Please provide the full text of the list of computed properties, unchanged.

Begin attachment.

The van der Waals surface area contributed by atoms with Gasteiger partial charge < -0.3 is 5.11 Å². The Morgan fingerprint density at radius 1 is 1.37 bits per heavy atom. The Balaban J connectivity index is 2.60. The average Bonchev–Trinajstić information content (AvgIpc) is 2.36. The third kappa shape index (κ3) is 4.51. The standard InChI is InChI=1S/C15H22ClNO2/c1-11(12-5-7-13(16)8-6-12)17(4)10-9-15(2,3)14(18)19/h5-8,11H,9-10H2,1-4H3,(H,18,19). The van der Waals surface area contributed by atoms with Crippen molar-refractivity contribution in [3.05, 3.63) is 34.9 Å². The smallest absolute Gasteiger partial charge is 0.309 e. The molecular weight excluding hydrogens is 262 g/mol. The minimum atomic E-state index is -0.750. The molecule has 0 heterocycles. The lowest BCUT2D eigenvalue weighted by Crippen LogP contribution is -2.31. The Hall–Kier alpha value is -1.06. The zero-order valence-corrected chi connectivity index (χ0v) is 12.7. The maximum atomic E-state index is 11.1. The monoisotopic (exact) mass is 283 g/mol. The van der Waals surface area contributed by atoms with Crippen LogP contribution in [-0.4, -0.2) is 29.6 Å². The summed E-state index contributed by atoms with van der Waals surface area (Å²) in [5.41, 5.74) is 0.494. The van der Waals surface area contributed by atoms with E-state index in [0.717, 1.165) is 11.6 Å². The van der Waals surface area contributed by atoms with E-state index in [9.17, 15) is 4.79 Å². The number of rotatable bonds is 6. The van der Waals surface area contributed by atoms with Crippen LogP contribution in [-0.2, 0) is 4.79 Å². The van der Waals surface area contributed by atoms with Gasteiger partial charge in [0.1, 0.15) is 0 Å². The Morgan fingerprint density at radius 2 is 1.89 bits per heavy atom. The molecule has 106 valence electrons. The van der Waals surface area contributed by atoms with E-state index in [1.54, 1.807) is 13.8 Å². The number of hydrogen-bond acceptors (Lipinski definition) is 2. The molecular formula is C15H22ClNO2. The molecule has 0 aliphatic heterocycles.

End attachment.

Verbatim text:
The van der Waals surface area contributed by atoms with Gasteiger partial charge < -0.3 is 5.11 Å². The Morgan fingerprint density at radius 1 is 1.37 bits per heavy atom. The Balaban J connectivity index is 2.60. The average Bonchev–Trinajstić information content (AvgIpc) is 2.36. The third kappa shape index (κ3) is 4.51. The standard InChI is InChI=1S/C15H22ClNO2/c1-11(12-5-7-13(16)8-6-12)17(4)10-9-15(2,3)14(18)19/h5-8,11H,9-10H2,1-4H3,(H,18,19). The van der Waals surface area contributed by atoms with Crippen molar-refractivity contribution in [3.05, 3.63) is 34.9 Å². The smallest absolute Gasteiger partial charge is 0.309 e. The molecular weight excluding hydrogens is 262 g/mol. The minimum atomic E-state index is -0.750. The molecule has 0 heterocycles. The lowest BCUT2D eigenvalue weighted by Crippen LogP contribution is -2.31. The Hall–Kier alpha value is -1.06. The zero-order valence-corrected chi connectivity index (χ0v) is 12.7. The maximum atomic E-state index is 11.1. The monoisotopic (exact) mass is 283 g/mol. The van der Waals surface area contributed by atoms with Crippen LogP contribution in [-0.4, -0.2) is 29.6 Å². The summed E-state index contributed by atoms with van der Waals surface area (Å²) in [5.41, 5.74) is 0.494. The van der Waals surface area contributed by atoms with E-state index in [0.717, 1.165) is 11.6 Å². The van der Waals surface area contributed by atoms with E-state index in [9.17, 15) is 4.79 Å². The number of rotatable bonds is 6. The van der Waals surface area contributed by atoms with Crippen LogP contribution in [-0.2, 0) is 4.79 Å². The van der Waals surface area contributed by atoms with Gasteiger partial charge in [0.1, 0.15) is 0 Å². The Morgan fingerprint density at radius 2 is 1.89 bits per heavy atom. The molecule has 106 valence electrons. The van der Waals surface area contributed by atoms with E-state index in [1.54, 1.807) is 13.8 Å². The number of hydrogen-bond acceptors (Lipinski definition) is 2. The molecular formula is C15H22ClNO2. The molecule has 0 aliphatic heterocycles.